Back to-back competitions. Yikes.
Can’t show you any of them, though, because they are pretty sensitive projects….
So, a first. No pics for what is essentially a “visual” blog.
The work was nothing too torturous; seven pencils in a week, slightly less formal (meaning: more sketchy) than the ten sketches I did in five days a little while back, so technically this should have been a cakewalk. It’s always tough, though, because there’s a lot of stuff riding on a competition. It’s even more important somehow, and always under a tight budget and deadline. And times are crazy… I’ve heard horror stories that, in this economy, there are a hundred architects submitting proposals to an RFP for a lobby renovation.
Each of the competitions I just wrapped up had a total of four architects vying for pretty substantial jobs. Good odds. These jobs were very important to my clients.
A year ago, architects might have thrown $100k-$150k to put together their response to one of these. Some still are, frankly, those that can. But most are trying to find ways to creatively go after work and set themselves apart from the pack, but without dropping nearly as much cash in the process as they once might have. The job means more to them now, they have less to spend, and they have more competition.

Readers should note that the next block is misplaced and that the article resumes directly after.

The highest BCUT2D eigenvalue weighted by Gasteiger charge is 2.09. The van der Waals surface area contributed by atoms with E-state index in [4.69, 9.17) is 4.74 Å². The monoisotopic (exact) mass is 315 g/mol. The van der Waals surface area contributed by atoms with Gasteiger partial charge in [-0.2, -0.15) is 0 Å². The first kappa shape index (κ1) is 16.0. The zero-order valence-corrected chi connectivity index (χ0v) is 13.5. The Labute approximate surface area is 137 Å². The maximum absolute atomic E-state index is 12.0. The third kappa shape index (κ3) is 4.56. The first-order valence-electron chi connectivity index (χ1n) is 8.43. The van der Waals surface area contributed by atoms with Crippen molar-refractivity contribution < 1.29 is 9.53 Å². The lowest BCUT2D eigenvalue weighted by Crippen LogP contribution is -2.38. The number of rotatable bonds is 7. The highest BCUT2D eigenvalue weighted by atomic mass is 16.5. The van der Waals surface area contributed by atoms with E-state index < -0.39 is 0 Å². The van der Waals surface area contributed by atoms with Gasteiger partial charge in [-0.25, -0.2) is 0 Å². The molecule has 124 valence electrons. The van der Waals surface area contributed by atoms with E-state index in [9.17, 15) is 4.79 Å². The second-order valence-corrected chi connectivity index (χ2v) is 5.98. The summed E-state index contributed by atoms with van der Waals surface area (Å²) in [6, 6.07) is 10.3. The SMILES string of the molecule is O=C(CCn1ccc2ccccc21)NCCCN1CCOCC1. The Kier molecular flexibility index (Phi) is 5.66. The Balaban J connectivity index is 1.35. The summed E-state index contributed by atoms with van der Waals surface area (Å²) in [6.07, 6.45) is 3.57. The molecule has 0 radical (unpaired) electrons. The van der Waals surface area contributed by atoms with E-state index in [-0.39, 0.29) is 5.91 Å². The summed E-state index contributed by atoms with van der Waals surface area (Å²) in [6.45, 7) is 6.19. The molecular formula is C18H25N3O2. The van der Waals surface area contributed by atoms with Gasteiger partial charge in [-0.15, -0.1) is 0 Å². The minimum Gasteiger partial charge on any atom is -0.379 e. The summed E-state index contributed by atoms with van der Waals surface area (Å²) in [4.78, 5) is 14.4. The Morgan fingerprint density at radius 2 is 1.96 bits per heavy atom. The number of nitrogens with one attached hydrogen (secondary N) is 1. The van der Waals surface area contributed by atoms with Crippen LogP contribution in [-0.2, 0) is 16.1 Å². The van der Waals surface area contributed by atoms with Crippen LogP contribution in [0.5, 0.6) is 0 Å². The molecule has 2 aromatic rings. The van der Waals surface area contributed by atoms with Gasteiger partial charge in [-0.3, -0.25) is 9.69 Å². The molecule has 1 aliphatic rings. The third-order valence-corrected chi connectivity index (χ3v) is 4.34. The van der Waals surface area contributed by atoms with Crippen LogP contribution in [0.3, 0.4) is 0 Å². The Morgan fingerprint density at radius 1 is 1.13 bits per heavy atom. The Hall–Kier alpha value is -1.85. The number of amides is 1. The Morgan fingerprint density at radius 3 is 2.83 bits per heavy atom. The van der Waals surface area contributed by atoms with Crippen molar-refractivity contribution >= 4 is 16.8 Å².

Last year, for something like this, I’d get a call for maybe four or five formal renderings, full color, digital or watercolor. Fees for that kind of work hover (at least in the Boston/New York market) somewhere north of $15k, approaching $20-25k. Well, the watchword today is “economy”. …though I rather think it’s is more properly “value”.